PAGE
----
There is a certain innocence of youth that I see with Bunny. It’s the type that one has when they trust something to just be. Sort of like how you don’t think that the sun may not rise tomorrow, because you have no reason think that. The sun has risen every day of your life, and so it’s not something you consciously think about. Same goes for me and my family. Thinking back on it, family was one of those things that always just was. I was born privileged to have both parents around, and to have siblings. We were a tight-knit unit who migrated from country to country, only really splitting up when we the kids went off to university. I’m probably one of many who took my family dynamic for granted. Or at least I did until as an adult, I not only needed them but understood that having people show up for me is a blessing. One that should not be taken for granted. There are some moments that really stand out for me, where just like Jon Snow and the knights of the Vale in the GoT episode Battle of the Bastards, people I had not known needed showed up for me. Like, really showed up. I’ll share 3 of those white horse moments with you …


That time I got married…

We were young and had other priorities for our money which meant that a wedding was going to take place, but with a lot of DYI. True to my nature, I took on all of it and furiously made checklists upon checklists to make sure not a beat was missed. In spite of all of my lists, I still ran out of time because in there I forgot to add “be a bride”. I am so thankful for my aunts and cousins for taking over the prep work and running the day, my uncles for making sure we were restocked with alcohol when we ran out, friends for hosting showers and sisters for keeping me sane and showing up ready to do the thriller like they said they would. I was a bride in every sense of the word on that day because of the common sense and overwhelming love of the people around me.That time I had an emergency C-section…

After a textbook perfect pregnancy, I had it in my mind that I would have an 8 am -4 pm labour. I had not opted for drugs and had saved up a JR Ward book to start reading at the beginning of my labour, just to keep my mind off things. But what actually happened is that I went into labour on a Friday, but very slow labour. So slow that I was in no pain and had only dilated 1 cm further all weekend. As scheduled, I went in for the gynea check-up on Monday 9am. I had the good sense to have a full breakfast (rice and a quarter leg of chicken) before I drove off with my maternity bag in the boot. I guess I just knew. Once we had confirmed how far dilated I was and had come up with a plan of action to ensure delivery before 4 pm, I was sent to the maternity ward. There, I was strapped to the usual machines for heartbeat etc. when all hell broke loose. An hour later, I was lying in the theatre getting a spinal tap done for an emergency C-section. I was all alone. Then just as the gynea was about to get started I saw a familiar bag on the floor in the corner next to the door, and my aunt come up to me. Turns out she had heard I was in labour and had come to the ward to see me only to be redirected to the theatre. I was a teary mess. I had thought I would have to go through all that by myself, but it turns out I didn’t have to be an island. My people pulled through.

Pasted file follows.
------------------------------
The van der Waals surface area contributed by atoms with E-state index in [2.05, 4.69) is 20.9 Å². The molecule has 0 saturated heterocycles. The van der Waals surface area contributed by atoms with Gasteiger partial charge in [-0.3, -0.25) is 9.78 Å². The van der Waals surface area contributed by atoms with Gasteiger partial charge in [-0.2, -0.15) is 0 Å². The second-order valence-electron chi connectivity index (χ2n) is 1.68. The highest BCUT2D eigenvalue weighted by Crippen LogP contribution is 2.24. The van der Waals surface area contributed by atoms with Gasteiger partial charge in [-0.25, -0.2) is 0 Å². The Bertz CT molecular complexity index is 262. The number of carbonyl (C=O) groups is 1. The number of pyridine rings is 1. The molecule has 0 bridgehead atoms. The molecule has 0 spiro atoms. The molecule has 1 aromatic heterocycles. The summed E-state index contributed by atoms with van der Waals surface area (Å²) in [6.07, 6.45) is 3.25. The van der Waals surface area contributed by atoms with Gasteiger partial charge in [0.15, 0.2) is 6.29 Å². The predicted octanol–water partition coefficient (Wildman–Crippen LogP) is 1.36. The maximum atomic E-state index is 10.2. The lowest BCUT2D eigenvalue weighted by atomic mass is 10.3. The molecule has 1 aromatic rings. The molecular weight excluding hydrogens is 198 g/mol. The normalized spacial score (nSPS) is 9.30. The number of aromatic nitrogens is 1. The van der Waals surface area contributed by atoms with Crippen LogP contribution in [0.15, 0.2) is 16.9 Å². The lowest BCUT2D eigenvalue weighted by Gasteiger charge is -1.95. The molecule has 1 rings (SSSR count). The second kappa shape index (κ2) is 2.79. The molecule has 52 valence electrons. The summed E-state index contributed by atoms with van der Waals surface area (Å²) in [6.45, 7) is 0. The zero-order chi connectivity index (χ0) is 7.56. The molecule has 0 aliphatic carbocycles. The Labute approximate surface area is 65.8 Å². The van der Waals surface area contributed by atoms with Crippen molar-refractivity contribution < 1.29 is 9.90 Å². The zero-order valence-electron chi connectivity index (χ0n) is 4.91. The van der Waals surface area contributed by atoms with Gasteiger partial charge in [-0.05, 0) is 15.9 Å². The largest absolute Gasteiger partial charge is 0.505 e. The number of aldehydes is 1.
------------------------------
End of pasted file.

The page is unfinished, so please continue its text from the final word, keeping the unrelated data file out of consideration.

That time I pulled a Dear John stunt…

Once again, I was surprised by the people who rallied around me when I walked away from my abusive marriage. It was probably one of the hardest things I have ever had to do for myself, but the support I had was humbling. I remember breaking the news to friends over breakfast the day before I left. We were sitting at Tashas in Athol having an incident free breakfast when I said: “I’m leaving him”. This was the first time I had spoken about any of this, and the responding love and support were so unexpected. I was offered help packing, empty boxes, storage space, a place to sleep, and lawyers details. And it did not stop there. In the 3 years it took to finalise the divorce, I had people I could talk to and bounce ideas off. People who rendered legal advice and got me in touch with lawyers. I had people help me pay the crippling legal fees despite having their own households to run on a limited income, and others cheering me on from the side-lines, encouraging me to live a full life in spite of the harrowing experience I was going through. When I made the decision to walk away from my marriage, I had braced myself for the barrage of criticism and an onslaught of doubt mongers. Instead, I had champions around me fighting with me for my life.



I look at Bunny and I remember my youthful ignorance. I remember not having to think twice about my actions or having to actively build relationships within my own family because in my world family was always just there. Now, not for a moment do I take for granted the help that I have with school runs, babysitting, advice in general or school fees. My family is not picture perfect but rather a mishmash of colourful characters drawn together by our love for each other. Whilst some are through blood and others through conscious association, what remains constant is that they always go to bat for me. I am theirs just like they are mine, and I love each one of them dearly for the colour they add to the tapestry that is my life.

This is one part of a 52-week post a week challenge on gratitude. You might also enjoy reading other parts of this series. Click here to see more.